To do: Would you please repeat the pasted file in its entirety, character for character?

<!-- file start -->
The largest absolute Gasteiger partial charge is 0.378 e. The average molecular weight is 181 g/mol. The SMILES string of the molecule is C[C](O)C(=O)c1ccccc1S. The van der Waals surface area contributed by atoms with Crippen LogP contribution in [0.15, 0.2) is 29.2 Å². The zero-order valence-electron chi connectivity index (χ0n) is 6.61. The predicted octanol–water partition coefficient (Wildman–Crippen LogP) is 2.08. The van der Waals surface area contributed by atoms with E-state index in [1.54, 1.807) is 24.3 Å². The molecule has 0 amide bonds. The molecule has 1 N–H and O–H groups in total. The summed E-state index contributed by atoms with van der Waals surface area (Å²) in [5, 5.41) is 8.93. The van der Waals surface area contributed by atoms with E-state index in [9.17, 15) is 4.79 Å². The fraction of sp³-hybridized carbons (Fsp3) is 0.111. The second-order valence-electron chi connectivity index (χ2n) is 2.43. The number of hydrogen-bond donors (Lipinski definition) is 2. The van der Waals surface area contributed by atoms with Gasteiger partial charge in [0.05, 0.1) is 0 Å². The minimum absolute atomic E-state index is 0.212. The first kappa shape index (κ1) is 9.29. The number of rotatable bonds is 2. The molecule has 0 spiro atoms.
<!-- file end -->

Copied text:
The largest absolute Gasteiger partial charge is 0.378 e. The average molecular weight is 181 g/mol. The SMILES string of the molecule is C[C](O)C(=O)c1ccccc1S. The van der Waals surface area contributed by atoms with Crippen LogP contribution in [0.15, 0.2) is 29.2 Å². The zero-order valence-electron chi connectivity index (χ0n) is 6.61. The predicted octanol–water partition coefficient (Wildman–Crippen LogP) is 2.08. The van der Waals surface area contributed by atoms with E-state index in [1.54, 1.807) is 24.3 Å². The molecule has 0 amide bonds. The molecule has 1 N–H and O–H groups in total. The summed E-state index contributed by atoms with van der Waals surface area (Å²) in [5, 5.41) is 8.93. The van der Waals surface area contributed by atoms with E-state index in [9.17, 15) is 4.79 Å². The fraction of sp³-hybridized carbons (Fsp3) is 0.111. The second-order valence-electron chi connectivity index (χ2n) is 2.43. The number of hydrogen-bond donors (Lipinski definition) is 2. The van der Waals surface area contributed by atoms with Gasteiger partial charge in [0.05, 0.1) is 0 Å². The minimum absolute atomic E-state index is 0.212. The first kappa shape index (κ1) is 9.29. The number of rotatable bonds is 2. The molecule has 0 spiro atoms.